Women in Prison - Action for Prisoners` Families

January 6, 2018 | Author: Anonymous | Category: Social Science, Law, Criminal Justice
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Annual Conference Family Focus – Young People, their Families and the Criminal Justice System Helen Emmings Kate Johnson Addressing the Needs of Young Women in the Criminal Justice System

Addressing the Needs of Young Women in the Criminal Justice System Helen Emmings Kate Johnson 5th December 2012

Who we are  Women in Prison (WIP) is a charity working with women at risk of going to prison, in prison or in the community to promote their resettlement, personal development, education and training. We have been running for over 25 years.  We educate the public and policy makers about women in the criminal justice system and we promote alternatives to custody.

“Taking the most hurt people out of society and punishing them in order to teach them how to live within society is, at best, futile. Whatever else a prisoner knows, she knows everything there is to know about punishment because that is exactly what she has grown up with. Whether it is childhood sexual abuse, indifference, neglect; punishment is most familiar to her.” Chris Tchaikovsky- Former prisoner and founder of Women in Prison

Policy & Campaigning

Planning, developing and carrying out policy and campaigning activities in order to highlight issues of concern to women within the criminal justice and to push for action by government and other agencies to address those issues.

Profile of Female Offenders


Current Population  There are 13 women’s prisons in England and none in Wales.  Women represent 5% of the overall prison population.  There are only 3 prison establishments in England which can receive young women (under 18 years old). They are in Surrey, Gloucestershire and West Yorkshire.  In 2009 there were 753 women held in prisons over 100 miles from their home.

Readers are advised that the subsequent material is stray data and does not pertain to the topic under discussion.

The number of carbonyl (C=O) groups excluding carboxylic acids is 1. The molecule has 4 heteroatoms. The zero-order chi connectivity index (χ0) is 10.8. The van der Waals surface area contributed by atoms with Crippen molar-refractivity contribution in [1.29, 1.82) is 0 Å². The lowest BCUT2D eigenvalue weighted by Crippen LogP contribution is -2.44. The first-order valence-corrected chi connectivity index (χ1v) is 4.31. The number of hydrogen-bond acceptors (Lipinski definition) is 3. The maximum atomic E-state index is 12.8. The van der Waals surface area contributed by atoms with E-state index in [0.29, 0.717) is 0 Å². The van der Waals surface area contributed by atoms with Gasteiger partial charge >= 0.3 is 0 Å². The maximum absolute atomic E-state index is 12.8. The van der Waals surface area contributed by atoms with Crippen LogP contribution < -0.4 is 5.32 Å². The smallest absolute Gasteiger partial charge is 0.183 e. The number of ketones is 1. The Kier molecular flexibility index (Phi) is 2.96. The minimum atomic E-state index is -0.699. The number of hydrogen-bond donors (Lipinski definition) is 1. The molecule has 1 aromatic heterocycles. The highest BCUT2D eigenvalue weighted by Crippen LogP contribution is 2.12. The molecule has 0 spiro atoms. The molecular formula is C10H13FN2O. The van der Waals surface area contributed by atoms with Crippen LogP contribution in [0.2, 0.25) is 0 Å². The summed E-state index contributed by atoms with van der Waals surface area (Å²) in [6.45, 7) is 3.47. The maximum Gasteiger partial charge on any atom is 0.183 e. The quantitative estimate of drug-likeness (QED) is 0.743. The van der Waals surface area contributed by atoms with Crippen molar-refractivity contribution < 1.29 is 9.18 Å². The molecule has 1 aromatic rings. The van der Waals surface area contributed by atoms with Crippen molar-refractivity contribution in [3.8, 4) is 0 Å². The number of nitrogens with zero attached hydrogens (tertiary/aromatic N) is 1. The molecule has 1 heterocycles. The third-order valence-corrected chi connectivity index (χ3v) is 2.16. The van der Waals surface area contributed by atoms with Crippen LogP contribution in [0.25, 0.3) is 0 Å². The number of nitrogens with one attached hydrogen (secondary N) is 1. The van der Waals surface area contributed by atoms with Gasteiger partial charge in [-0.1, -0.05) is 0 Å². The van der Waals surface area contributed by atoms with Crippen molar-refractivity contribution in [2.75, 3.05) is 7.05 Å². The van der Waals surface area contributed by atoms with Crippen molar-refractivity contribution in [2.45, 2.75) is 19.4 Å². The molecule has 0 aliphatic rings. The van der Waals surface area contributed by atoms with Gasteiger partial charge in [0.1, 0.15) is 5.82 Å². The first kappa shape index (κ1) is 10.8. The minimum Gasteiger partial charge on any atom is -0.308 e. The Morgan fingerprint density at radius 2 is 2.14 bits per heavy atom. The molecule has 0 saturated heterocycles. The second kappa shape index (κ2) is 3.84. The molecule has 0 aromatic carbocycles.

Prison and General Population Characteristic

Ran away from home as a child

Prison population Female




Taken into care as a child

General population Female 11%


Regularly truanted from school


2% 30%


Excluded from school




No qualifications




Numeracy at or below Level 1 (11yrs)



Reading ability at or below Level 1



Unemployed before imprisonment






Diagnosed with two or more mental illnesses





Drug use in the previous year





Hazardous drinking





Growth  In the last decade the women’s prison population has gone up by 60%.  In 1995 the mid-year female prison population was 1,979  In 2000 it stood at 3,355  In 2007 it was 4,283. -Ministry of Justice (2009) Offender Management Caseload Statistics 2008, London: Ministry of Justice

Previous Convictions  27% of women in prison had no previous convictions, over double the figure for men. -Prison Reform Trust 2010

 12% of women serving sentences of under six months had no previous convictions, compared with only 5% of men. -Ministry of Justice (2009) Offender Management Caseload Statistics

2008, London: Ministry of Justice

Sentencing Most of the rise in the female prison population can be explained by a significant increase in the severity of sentences. A woman convicted of theft or handling stolen goods in the Crown Court is now twice as likely to go to prison as she was in 1991. In Magistrates Court - increase in custody even higher. Justice and Equality: Second Annual Review of the Commission on Women and the Criminal Justice System. Fawcett Society: 2006